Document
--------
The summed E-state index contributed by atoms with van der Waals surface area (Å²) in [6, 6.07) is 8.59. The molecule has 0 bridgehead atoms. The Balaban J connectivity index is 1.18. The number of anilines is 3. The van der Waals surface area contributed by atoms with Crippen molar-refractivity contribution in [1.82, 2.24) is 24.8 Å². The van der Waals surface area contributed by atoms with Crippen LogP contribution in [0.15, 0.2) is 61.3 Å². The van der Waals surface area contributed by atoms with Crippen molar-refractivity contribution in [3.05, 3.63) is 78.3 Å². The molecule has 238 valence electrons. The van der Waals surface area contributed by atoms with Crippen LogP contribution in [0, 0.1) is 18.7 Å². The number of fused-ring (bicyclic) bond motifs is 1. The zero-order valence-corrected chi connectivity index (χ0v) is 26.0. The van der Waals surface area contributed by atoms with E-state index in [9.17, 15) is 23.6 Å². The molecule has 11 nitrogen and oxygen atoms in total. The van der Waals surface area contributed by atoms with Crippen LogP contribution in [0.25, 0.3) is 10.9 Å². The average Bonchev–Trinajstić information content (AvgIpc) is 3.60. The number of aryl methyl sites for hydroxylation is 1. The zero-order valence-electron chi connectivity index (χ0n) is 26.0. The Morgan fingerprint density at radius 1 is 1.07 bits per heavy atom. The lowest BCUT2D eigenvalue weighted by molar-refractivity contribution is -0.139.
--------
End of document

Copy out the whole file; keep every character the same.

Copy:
The summed E-state index contributed by atoms with van der Waals surface area (Å²) in [6, 6.07) is 8.59. The molecule has 0 bridgehead atoms. The Balaban J connectivity index is 1.18. The number of anilines is 3. The van der Waals surface area contributed by atoms with Crippen molar-refractivity contribution in [1.82, 2.24) is 24.8 Å². The van der Waals surface area contributed by atoms with Crippen LogP contribution in [0.15, 0.2) is 61.3 Å². The van der Waals surface area contributed by atoms with Crippen molar-refractivity contribution in [3.05, 3.63) is 78.3 Å². The molecule has 238 valence electrons. The van der Waals surface area contributed by atoms with Crippen LogP contribution in [0, 0.1) is 18.7 Å². The number of fused-ring (bicyclic) bond motifs is 1. The zero-order valence-corrected chi connectivity index (χ0v) is 26.0. The van der Waals surface area contributed by atoms with E-state index in [9.17, 15) is 23.6 Å². The molecule has 11 nitrogen and oxygen atoms in total. The van der Waals surface area contributed by atoms with Crippen LogP contribution in [0.25, 0.3) is 10.9 Å². The average Bonchev–Trinajstić information content (AvgIpc) is 3.60. The number of aryl methyl sites for hydroxylation is 1. The zero-order valence-electron chi connectivity index (χ0n) is 26.0. The Morgan fingerprint density at radius 1 is 1.07 bits per heavy atom. The lowest BCUT2D eigenvalue weighted by molar-refractivity contribution is -0.139.